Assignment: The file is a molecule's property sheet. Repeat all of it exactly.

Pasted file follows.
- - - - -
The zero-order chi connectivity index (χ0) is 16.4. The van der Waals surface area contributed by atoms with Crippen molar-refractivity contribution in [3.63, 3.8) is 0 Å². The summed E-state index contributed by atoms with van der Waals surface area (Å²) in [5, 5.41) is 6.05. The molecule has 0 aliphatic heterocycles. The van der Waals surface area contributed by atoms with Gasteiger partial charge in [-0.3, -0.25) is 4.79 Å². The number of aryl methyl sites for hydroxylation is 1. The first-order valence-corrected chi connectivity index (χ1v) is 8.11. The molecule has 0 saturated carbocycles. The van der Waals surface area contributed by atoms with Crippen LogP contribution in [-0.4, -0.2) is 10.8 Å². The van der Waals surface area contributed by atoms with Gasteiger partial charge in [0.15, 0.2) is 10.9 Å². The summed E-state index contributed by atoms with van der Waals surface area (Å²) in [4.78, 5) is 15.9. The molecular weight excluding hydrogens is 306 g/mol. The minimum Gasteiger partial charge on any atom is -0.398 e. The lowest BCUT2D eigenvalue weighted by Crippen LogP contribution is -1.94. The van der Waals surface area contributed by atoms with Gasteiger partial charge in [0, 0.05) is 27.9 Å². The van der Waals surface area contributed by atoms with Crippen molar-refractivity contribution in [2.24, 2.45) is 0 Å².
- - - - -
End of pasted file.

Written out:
The zero-order chi connectivity index (χ0) is 16.4. The van der Waals surface area contributed by atoms with Crippen molar-refractivity contribution in [3.63, 3.8) is 0 Å². The summed E-state index contributed by atoms with van der Waals surface area (Å²) in [5, 5.41) is 6.05. The molecule has 0 aliphatic heterocycles. The van der Waals surface area contributed by atoms with Gasteiger partial charge in [-0.3, -0.25) is 4.79 Å². The number of aryl methyl sites for hydroxylation is 1. The first-order valence-corrected chi connectivity index (χ1v) is 8.11. The molecule has 0 saturated carbocycles. The van der Waals surface area contributed by atoms with Crippen LogP contribution in [-0.4, -0.2) is 10.8 Å². The van der Waals surface area contributed by atoms with Gasteiger partial charge in [0.15, 0.2) is 10.9 Å². The summed E-state index contributed by atoms with van der Waals surface area (Å²) in [4.78, 5) is 15.9. The molecular weight excluding hydrogens is 306 g/mol. The minimum Gasteiger partial charge on any atom is -0.398 e. The lowest BCUT2D eigenvalue weighted by Crippen LogP contribution is -1.94. The van der Waals surface area contributed by atoms with Gasteiger partial charge in [0, 0.05) is 27.9 Å². The van der Waals surface area contributed by atoms with Crippen molar-refractivity contribution in [2.24, 2.45) is 0 Å².